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Showing posts sorted by relevance for query chubb. Sort by date Show all posts

Monday, December 24

Christmas Rack

A queue forms at Chubb & Son, the local butchers who have been in business for three generations, I learn. Us dads have our marching orders and stand in the cold, stomping feet and reading the papers or drinking coffee. Brave Madeleine joins me in return for a "treaty" at the next door news-agent (she brings her purse stuffed with various coins and currencies). Chubb tells me today is his busiest day and he fills his cold room for weeks in preparation. "I used to stay up all night sawing, but now trucks deliver frequently enough" he tells me. While Chubb's meat is organic and from farms selected by them, in the old days "butchers used to choose the animals for slaughter, which was done on site or nearby enough to be on the racks that day." Blood, guts and all, I might add. And the most popular selection for Christmas? Goose, of course.

Saturday, December 24

The Day Before Xmas

Per tradition, we visit R Chubb and Son for the Christmas goose. Sonnet asks to cut the wing off "at the joint" which is an awfully brutal instruction to give the butcher. Ken allows Eitan behind the knives and the boy embarrassed that I make room for my photo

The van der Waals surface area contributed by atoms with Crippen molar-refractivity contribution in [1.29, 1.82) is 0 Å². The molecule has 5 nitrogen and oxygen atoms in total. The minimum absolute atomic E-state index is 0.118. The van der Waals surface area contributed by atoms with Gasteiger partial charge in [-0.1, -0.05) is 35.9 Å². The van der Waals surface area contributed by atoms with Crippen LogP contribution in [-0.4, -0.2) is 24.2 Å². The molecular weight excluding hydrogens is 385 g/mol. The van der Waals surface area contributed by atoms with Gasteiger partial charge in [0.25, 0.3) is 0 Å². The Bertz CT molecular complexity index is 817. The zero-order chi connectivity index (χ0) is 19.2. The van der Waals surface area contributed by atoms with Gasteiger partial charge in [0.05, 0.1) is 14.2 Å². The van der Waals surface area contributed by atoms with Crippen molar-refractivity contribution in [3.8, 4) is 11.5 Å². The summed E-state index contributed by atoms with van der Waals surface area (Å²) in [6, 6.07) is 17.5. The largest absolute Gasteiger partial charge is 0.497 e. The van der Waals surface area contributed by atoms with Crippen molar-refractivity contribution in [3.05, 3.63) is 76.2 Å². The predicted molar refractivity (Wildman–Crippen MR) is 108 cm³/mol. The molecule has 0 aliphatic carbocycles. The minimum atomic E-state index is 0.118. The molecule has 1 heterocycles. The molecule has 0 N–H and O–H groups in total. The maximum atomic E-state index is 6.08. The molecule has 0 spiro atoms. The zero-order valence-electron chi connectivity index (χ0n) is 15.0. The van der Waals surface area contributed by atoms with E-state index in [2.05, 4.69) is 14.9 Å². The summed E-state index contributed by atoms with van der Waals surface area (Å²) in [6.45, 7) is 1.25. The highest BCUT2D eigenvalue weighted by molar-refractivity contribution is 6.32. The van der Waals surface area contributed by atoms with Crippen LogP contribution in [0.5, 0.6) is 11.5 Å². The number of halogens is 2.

From there, we go to the boozeria so I can buy wine and Absolute for my own little holiday.  It is a long distance between Christmas and New Year's, after all. For now, the parties and people behind us and so it is me, the family+the dog, who picks up a Flintstones sized bone from R Chubb.  Sonnet busies herself with the festive cheer and I blog away for you, my dear, dedicated, reader. All 20 of you, God bless.  I also write for the kids when they are 20 or 30 or whenever. And me, too, to remember it all. It is true what they say :  time speeds up as we grow older.

Thursday, December 11

Fergus Henderson


Fergus Henderson champions 'nose to tail' eating. Photograph: Suki Dhanda

England is offal. No other country treats organs and innards like a delicacy. Even the French, who know how to surprise with their haute cuisine, stay away from certain parts of animal or at least give the various bits sly names foie gras or escargots. Today, and a sign of the recessionary times: tongues, hearts and brains are experiencing a surge in popularity here, with sales up 67% over the past five years. They are also cheaper, you see.

Says Fergus Henderson, whose restaurant St John's is a favorite: "It was never a mission to start the offal ball rolling, it just seemed common sense, good eating." (Ferguson's cooking best-seller is "Nose to Tail Eating: A Kind of British Cooking"). 

Back in the day, I hated liver and became violently ill trying to force it down at my parents behest (at least I like to remember it this way). Eggplant was also gnarly, though I love it now. Eitan and Madeleine have foods they do not like but nothing repulsing; usually it is general complaint that drives every hard-working mother insane: "Aw mom, not this again."